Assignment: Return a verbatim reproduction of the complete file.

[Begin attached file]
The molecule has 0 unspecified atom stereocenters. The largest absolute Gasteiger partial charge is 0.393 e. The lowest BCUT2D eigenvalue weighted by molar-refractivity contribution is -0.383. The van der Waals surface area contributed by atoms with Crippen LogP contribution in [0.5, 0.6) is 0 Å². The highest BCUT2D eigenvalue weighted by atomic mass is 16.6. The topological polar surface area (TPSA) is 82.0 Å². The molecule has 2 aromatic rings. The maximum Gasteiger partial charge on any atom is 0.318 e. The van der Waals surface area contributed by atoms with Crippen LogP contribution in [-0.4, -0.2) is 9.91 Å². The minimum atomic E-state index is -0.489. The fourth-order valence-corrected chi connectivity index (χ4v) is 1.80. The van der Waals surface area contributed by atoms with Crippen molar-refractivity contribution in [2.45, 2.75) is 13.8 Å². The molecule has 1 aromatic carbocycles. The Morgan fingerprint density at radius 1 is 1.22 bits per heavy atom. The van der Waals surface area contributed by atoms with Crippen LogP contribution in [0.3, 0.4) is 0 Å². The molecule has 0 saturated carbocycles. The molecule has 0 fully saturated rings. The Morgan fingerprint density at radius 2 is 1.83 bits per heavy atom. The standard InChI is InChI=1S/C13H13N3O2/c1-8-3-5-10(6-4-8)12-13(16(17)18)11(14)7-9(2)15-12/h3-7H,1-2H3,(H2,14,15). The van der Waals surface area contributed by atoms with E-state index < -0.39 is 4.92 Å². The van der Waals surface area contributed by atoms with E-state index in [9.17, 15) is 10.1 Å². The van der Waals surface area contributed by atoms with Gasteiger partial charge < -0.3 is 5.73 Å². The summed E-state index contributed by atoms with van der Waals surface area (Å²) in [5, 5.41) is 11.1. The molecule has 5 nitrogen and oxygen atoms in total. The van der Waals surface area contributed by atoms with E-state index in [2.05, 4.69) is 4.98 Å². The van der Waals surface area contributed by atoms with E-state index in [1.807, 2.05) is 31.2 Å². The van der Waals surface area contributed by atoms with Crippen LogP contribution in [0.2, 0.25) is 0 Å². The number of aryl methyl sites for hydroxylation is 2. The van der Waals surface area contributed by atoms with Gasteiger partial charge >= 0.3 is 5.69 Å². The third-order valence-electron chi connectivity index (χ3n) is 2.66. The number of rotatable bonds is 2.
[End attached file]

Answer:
The molecule has 0 unspecified atom stereocenters. The largest absolute Gasteiger partial charge is 0.393 e. The lowest BCUT2D eigenvalue weighted by molar-refractivity contribution is -0.383. The van der Waals surface area contributed by atoms with Crippen LogP contribution in [0.5, 0.6) is 0 Å². The highest BCUT2D eigenvalue weighted by atomic mass is 16.6. The topological polar surface area (TPSA) is 82.0 Å². The molecule has 2 aromatic rings. The maximum Gasteiger partial charge on any atom is 0.318 e. The van der Waals surface area contributed by atoms with Crippen LogP contribution in [-0.4, -0.2) is 9.91 Å². The minimum atomic E-state index is -0.489. The fourth-order valence-corrected chi connectivity index (χ4v) is 1.80. The van der Waals surface area contributed by atoms with Crippen molar-refractivity contribution in [2.45, 2.75) is 13.8 Å². The molecule has 1 aromatic carbocycles. The Morgan fingerprint density at radius 1 is 1.22 bits per heavy atom. The van der Waals surface area contributed by atoms with Crippen LogP contribution in [0.3, 0.4) is 0 Å². The molecule has 0 saturated carbocycles. The molecule has 0 fully saturated rings. The Morgan fingerprint density at radius 2 is 1.83 bits per heavy atom. The standard InChI is InChI=1S/C13H13N3O2/c1-8-3-5-10(6-4-8)12-13(16(17)18)11(14)7-9(2)15-12/h3-7H,1-2H3,(H2,14,15). The van der Waals surface area contributed by atoms with E-state index < -0.39 is 4.92 Å². The van der Waals surface area contributed by atoms with E-state index in [9.17, 15) is 10.1 Å². The van der Waals surface area contributed by atoms with Gasteiger partial charge < -0.3 is 5.73 Å². The summed E-state index contributed by atoms with van der Waals surface area (Å²) in [5, 5.41) is 11.1. The molecule has 5 nitrogen and oxygen atoms in total. The van der Waals surface area contributed by atoms with E-state index in [2.05, 4.69) is 4.98 Å². The van der Waals surface area contributed by atoms with E-state index in [1.807, 2.05) is 31.2 Å². The van der Waals surface area contributed by atoms with Crippen LogP contribution in [0.2, 0.25) is 0 Å². The number of aryl methyl sites for hydroxylation is 2. The van der Waals surface area contributed by atoms with Gasteiger partial charge >= 0.3 is 5.69 Å². The third-order valence-electron chi connectivity index (χ3n) is 2.66. The number of rotatable bonds is 2.